Since the film is so short, though the book is quite long, we miss a lot of important scenes:  e.g., after the Yule Ball there is a scene wherein Ron and Hermione are arguing as Harry returns from some place; a deleted scene (available on the DVD) helps to explain some things later on, and takes only a minute, so there is no good reason for it to be removed when it is fairly short.  I would have preferred if Voldemort were resurrected by using a snake in the cauldron and giving Voldemort a serpent’s head, as in the book; I understand why the producers didn’t, and that they did give him a sort of snake-like nose withal, but I wish that they had gone the whole hog.
As a mere movie it’s a good with plenty of replay value; but, as a Harry Potter movie, in my opinion, it doesn’t match the other films in the series and especially departs too much from the book. 

4 out of 10

24 February, 2012

Climate Commission “Conversation”

On Wednesday, 22 February, a “conversation” on climate change was held in Hobart to discuss the associated impacts and opportunities for Tasmania.  Instead, a high school lecture was given on how we are corrupting the planet and how we need a magical tax on “carbon” to save us (even though without carbon dioxide we wouldn’t breathe) and that the planet would thank us therefor.
The four main speakers who were spouting this pseudo-scientific bullshit were Prof. Tim Flannery, Prof. Will Steffen, Prof. Lesley Hughes and some slow, boring economist, Mr. Roger Beale.
After the presenter, Kim Millar, had finished licking everyone’s arse clean, Tim Flannery started by pointing out that they were completely independent and were not under any political influence.  He then went on to say just how bad it would be if the temperature rose half a degree over the next decade.
When Flannery had had his fill he introduced Will Steffen, who continued the scare story, saying that the polar caps will melt and cause the sea-level around Tasmania to rise 3mm each year; he seemed to think that the rise would continue at a rate of 3mm a year, for a century, with no fluctuation at all.
After Steffen, the egg-looking man, Beale, presented a school-level power-point display which, like the other offerings, depicted nasty buildings letting out steam from their chimneys, and went on to claim—incorrectly—that CO2 is the leading, most important greenhouse gas, and that “the planet knows how to release heat” and that it has been doing it since the beginning and seems to know what it is doing.
The last contribution of the introductory speeches was given by Lesley Hughes who said that, as the temperature increases, we will have less salmon; as she said this, she referred to the movie “Finding Nemo”, and claimed that the salmon would be unable to live in 1% warmer water.  She then displayed another, cute card, saying that the broad-toothed mouse (a species which survived previous warm periods and the last Ice Age, and is still around today) would be unable to cope with another 0.5% increase in temperature, and die out.  She added that more extreme weather would occur, and that people wouldn’t be able to survive a 45ºC maximum temperature nearly every day; in effect, she was saying that cities of Arabia are already uninhabitable.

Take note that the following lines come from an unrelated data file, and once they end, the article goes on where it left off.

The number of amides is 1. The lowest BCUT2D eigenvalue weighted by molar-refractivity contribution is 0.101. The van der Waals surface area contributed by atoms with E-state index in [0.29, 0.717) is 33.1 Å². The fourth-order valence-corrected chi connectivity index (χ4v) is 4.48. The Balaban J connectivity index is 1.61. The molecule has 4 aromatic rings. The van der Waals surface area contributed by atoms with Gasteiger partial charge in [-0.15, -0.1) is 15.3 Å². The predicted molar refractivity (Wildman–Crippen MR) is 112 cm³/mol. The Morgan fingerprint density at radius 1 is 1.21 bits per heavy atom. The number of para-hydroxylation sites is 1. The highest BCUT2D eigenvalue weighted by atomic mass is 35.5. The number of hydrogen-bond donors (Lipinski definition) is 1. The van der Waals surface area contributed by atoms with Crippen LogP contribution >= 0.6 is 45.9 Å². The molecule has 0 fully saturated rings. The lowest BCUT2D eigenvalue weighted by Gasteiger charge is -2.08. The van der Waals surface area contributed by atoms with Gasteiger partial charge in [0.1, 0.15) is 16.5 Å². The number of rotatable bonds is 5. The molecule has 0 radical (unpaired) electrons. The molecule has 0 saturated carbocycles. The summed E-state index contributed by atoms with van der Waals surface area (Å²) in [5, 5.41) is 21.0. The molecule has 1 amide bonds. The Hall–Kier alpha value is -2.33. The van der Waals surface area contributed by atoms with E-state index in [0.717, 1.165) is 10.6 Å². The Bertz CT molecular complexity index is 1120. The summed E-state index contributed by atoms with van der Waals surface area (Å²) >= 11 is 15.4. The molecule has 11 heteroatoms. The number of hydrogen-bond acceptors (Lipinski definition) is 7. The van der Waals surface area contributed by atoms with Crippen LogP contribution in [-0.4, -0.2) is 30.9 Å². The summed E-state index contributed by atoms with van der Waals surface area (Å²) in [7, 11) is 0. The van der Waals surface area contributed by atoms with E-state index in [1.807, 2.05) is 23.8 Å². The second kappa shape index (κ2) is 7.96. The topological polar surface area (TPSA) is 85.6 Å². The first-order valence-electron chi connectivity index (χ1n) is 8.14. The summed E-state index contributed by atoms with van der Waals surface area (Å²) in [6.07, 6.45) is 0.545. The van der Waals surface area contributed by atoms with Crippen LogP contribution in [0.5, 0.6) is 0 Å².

The presenter then announced question time and joked about killing people by way of ejector seats if they did not comply with the rules that questions be brief and non-political; nonetheless, every question, except two, were either long, about politics, or just complete Dorothy Dixers about how Greens are such great people, that we must save the planet, and that we would all be happy to pay a high “carbon” tax.
The presented failed to call on me to ask a question, though I raised my arm for over half a weary hour, but I managed to approach Prof. Flannery after the forum had concluded.  I asked, “What if you’re wrong about AGW?”
Flannery responded, “What’s AGW?”

I said, “Anthropogenic global warming; you know, man-made.”

He replied, “Oh, yeah.  If we’re wrong, at the very least, we’ll have cleaner air because carbon dioxide and burning coal is bad, and we’ll have better energy.  If we’re right we’ll have all the other benefits.”

I asked when Brisbane would run out of water and Flannery stated, “Within the next couple of years.”

A conversation (coming from the Latin for “back and forth”), refers to an exchange of ideas, but the Climate Commission’s “conversation” consisted of our listening to lectures and lengthy, unnecessary answers and grandstanding questions from pious believers.
On Wednesday, 22 February, I survived an hour and a half of complete pseudo-scientific bullshit with only a few decent biscuits at the end as a slight compensation.

1 out of 10